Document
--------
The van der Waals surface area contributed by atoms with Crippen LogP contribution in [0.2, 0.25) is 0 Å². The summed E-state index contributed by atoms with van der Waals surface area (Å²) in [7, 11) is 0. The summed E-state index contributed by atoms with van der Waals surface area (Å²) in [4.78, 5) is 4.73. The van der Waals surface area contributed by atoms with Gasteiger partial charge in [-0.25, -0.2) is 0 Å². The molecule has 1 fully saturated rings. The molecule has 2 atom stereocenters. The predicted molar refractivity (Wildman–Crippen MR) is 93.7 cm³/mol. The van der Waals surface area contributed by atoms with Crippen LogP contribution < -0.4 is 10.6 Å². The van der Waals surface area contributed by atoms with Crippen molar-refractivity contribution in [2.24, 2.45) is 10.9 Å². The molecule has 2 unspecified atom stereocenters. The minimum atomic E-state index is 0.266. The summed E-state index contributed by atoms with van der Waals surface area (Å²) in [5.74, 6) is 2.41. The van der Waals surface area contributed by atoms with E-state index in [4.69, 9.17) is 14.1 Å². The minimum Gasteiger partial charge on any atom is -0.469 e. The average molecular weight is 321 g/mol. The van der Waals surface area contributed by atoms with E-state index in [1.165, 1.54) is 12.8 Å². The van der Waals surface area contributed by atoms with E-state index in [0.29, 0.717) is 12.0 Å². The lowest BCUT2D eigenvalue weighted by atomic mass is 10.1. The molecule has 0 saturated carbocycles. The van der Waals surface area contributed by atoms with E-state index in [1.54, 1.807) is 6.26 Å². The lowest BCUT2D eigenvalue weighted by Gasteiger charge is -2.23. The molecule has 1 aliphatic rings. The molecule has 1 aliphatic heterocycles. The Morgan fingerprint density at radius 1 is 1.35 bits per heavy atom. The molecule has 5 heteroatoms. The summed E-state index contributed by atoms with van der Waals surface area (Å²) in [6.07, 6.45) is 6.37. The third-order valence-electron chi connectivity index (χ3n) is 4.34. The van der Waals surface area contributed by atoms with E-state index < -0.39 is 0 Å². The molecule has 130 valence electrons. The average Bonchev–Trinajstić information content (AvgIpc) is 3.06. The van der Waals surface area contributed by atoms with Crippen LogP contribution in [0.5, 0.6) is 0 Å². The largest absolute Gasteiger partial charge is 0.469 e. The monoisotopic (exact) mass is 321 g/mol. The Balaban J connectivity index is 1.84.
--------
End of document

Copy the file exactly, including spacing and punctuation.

The van der Waals surface area contributed by atoms with Crippen LogP contribution in [0.2, 0.25) is 0 Å². The summed E-state index contributed by atoms with van der Waals surface area (Å²) in [7, 11) is 0. The summed E-state index contributed by atoms with van der Waals surface area (Å²) in [4.78, 5) is 4.73. The van der Waals surface area contributed by atoms with Gasteiger partial charge in [-0.25, -0.2) is 0 Å². The molecule has 1 fully saturated rings. The molecule has 2 atom stereocenters. The predicted molar refractivity (Wildman–Crippen MR) is 93.7 cm³/mol. The van der Waals surface area contributed by atoms with Crippen LogP contribution < -0.4 is 10.6 Å². The van der Waals surface area contributed by atoms with Crippen molar-refractivity contribution in [2.24, 2.45) is 10.9 Å². The molecule has 2 unspecified atom stereocenters. The minimum atomic E-state index is 0.266. The summed E-state index contributed by atoms with van der Waals surface area (Å²) in [5.74, 6) is 2.41. The van der Waals surface area contributed by atoms with E-state index in [4.69, 9.17) is 14.1 Å². The minimum Gasteiger partial charge on any atom is -0.469 e. The average molecular weight is 321 g/mol. The van der Waals surface area contributed by atoms with E-state index in [1.165, 1.54) is 12.8 Å². The van der Waals surface area contributed by atoms with E-state index in [0.29, 0.717) is 12.0 Å². The lowest BCUT2D eigenvalue weighted by atomic mass is 10.1. The molecule has 0 saturated carbocycles. The van der Waals surface area contributed by atoms with E-state index in [1.54, 1.807) is 6.26 Å². The lowest BCUT2D eigenvalue weighted by Gasteiger charge is -2.23. The molecule has 1 aliphatic rings. The molecule has 1 aliphatic heterocycles. The Morgan fingerprint density at radius 1 is 1.35 bits per heavy atom. The molecule has 5 heteroatoms. The summed E-state index contributed by atoms with van der Waals surface area (Å²) in [6.07, 6.45) is 6.37. The third-order valence-electron chi connectivity index (χ3n) is 4.34. The van der Waals surface area contributed by atoms with E-state index < -0.39 is 0 Å². The molecule has 130 valence electrons. The average Bonchev–Trinajstić information content (AvgIpc) is 3.06. The van der Waals surface area contributed by atoms with Crippen LogP contribution in [0.5, 0.6) is 0 Å². The largest absolute Gasteiger partial charge is 0.469 e. The monoisotopic (exact) mass is 321 g/mol. The Balaban J connectivity index is 1.84.